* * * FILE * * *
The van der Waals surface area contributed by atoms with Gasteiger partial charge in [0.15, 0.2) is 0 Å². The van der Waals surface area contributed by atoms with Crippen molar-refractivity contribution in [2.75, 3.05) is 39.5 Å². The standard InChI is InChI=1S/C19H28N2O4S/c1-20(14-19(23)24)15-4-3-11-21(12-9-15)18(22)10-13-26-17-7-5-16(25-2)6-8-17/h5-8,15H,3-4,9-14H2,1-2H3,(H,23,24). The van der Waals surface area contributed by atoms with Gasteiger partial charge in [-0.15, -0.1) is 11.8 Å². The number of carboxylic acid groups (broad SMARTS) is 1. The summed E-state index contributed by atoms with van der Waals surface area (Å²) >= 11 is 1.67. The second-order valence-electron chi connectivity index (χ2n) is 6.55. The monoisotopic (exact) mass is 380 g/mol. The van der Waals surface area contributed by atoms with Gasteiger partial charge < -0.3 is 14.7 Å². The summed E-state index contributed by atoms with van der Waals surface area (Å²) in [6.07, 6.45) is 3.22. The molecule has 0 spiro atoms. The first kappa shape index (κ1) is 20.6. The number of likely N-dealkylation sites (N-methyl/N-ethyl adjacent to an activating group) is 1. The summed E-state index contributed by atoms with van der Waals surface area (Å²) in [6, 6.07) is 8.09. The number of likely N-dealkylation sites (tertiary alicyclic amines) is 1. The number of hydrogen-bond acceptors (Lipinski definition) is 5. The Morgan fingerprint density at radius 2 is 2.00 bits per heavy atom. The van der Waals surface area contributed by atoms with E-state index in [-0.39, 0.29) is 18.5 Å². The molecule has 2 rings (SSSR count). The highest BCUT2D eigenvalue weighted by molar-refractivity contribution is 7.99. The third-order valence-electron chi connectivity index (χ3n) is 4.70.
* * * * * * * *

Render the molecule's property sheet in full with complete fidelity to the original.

The van der Waals surface area contributed by atoms with Gasteiger partial charge in [0.15, 0.2) is 0 Å². The van der Waals surface area contributed by atoms with Crippen molar-refractivity contribution in [2.75, 3.05) is 39.5 Å². The standard InChI is InChI=1S/C19H28N2O4S/c1-20(14-19(23)24)15-4-3-11-21(12-9-15)18(22)10-13-26-17-7-5-16(25-2)6-8-17/h5-8,15H,3-4,9-14H2,1-2H3,(H,23,24). The van der Waals surface area contributed by atoms with Gasteiger partial charge in [-0.15, -0.1) is 11.8 Å². The number of carboxylic acid groups (broad SMARTS) is 1. The summed E-state index contributed by atoms with van der Waals surface area (Å²) >= 11 is 1.67. The second-order valence-electron chi connectivity index (χ2n) is 6.55. The monoisotopic (exact) mass is 380 g/mol. The van der Waals surface area contributed by atoms with Gasteiger partial charge < -0.3 is 14.7 Å². The summed E-state index contributed by atoms with van der Waals surface area (Å²) in [6.07, 6.45) is 3.22. The molecule has 0 spiro atoms. The first kappa shape index (κ1) is 20.6. The number of likely N-dealkylation sites (N-methyl/N-ethyl adjacent to an activating group) is 1. The summed E-state index contributed by atoms with van der Waals surface area (Å²) in [6, 6.07) is 8.09. The number of likely N-dealkylation sites (tertiary alicyclic amines) is 1. The number of hydrogen-bond acceptors (Lipinski definition) is 5. The Morgan fingerprint density at radius 2 is 2.00 bits per heavy atom. The van der Waals surface area contributed by atoms with E-state index in [-0.39, 0.29) is 18.5 Å². The molecule has 2 rings (SSSR count). The highest BCUT2D eigenvalue weighted by molar-refractivity contribution is 7.99. The third-order valence-electron chi connectivity index (χ3n) is 4.70.